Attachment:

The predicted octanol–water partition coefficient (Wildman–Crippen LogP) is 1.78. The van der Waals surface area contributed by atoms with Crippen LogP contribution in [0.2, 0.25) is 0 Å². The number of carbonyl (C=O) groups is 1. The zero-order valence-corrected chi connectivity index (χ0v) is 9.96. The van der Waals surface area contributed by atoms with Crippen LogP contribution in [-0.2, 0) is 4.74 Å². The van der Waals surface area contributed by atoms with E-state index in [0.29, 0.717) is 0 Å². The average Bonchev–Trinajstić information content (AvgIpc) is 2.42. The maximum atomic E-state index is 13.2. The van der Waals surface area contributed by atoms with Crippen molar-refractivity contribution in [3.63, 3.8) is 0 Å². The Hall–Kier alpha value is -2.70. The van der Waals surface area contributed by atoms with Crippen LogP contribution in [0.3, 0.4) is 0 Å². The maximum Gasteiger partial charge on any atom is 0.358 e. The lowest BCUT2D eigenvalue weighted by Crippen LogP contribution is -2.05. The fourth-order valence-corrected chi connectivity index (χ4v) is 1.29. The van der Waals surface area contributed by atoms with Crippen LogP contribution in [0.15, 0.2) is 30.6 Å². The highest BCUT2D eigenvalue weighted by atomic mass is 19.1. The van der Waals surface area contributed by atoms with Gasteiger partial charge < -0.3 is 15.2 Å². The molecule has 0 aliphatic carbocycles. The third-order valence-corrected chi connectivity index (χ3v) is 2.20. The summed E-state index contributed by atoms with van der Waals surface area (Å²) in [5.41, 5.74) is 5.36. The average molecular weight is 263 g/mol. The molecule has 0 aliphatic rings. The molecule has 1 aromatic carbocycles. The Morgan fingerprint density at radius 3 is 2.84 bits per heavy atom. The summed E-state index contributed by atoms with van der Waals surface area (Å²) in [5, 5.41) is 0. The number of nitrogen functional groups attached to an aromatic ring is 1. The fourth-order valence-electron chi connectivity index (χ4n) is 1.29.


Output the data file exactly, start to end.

The predicted octanol–water partition coefficient (Wildman–Crippen LogP) is 1.78. The van der Waals surface area contributed by atoms with Crippen LogP contribution in [0.2, 0.25) is 0 Å². The number of carbonyl (C=O) groups is 1. The zero-order valence-corrected chi connectivity index (χ0v) is 9.96. The van der Waals surface area contributed by atoms with Crippen LogP contribution in [-0.2, 0) is 4.74 Å². The van der Waals surface area contributed by atoms with E-state index in [0.29, 0.717) is 0 Å². The average Bonchev–Trinajstić information content (AvgIpc) is 2.42. The maximum atomic E-state index is 13.2. The van der Waals surface area contributed by atoms with Crippen molar-refractivity contribution in [3.63, 3.8) is 0 Å². The Hall–Kier alpha value is -2.70. The van der Waals surface area contributed by atoms with Crippen LogP contribution in [0.3, 0.4) is 0 Å². The maximum Gasteiger partial charge on any atom is 0.358 e. The lowest BCUT2D eigenvalue weighted by Crippen LogP contribution is -2.05. The fourth-order valence-corrected chi connectivity index (χ4v) is 1.29. The van der Waals surface area contributed by atoms with Crippen LogP contribution in [0.15, 0.2) is 30.6 Å². The highest BCUT2D eigenvalue weighted by atomic mass is 19.1. The van der Waals surface area contributed by atoms with Gasteiger partial charge < -0.3 is 15.2 Å². The molecule has 0 aliphatic carbocycles. The third-order valence-corrected chi connectivity index (χ3v) is 2.20. The summed E-state index contributed by atoms with van der Waals surface area (Å²) in [5.41, 5.74) is 5.36. The average molecular weight is 263 g/mol. The molecule has 0 aliphatic rings. The molecule has 1 aromatic carbocycles. The Morgan fingerprint density at radius 3 is 2.84 bits per heavy atom. The summed E-state index contributed by atoms with van der Waals surface area (Å²) in [5, 5.41) is 0. The number of nitrogen functional groups attached to an aromatic ring is 1. The fourth-order valence-electron chi connectivity index (χ4n) is 1.29.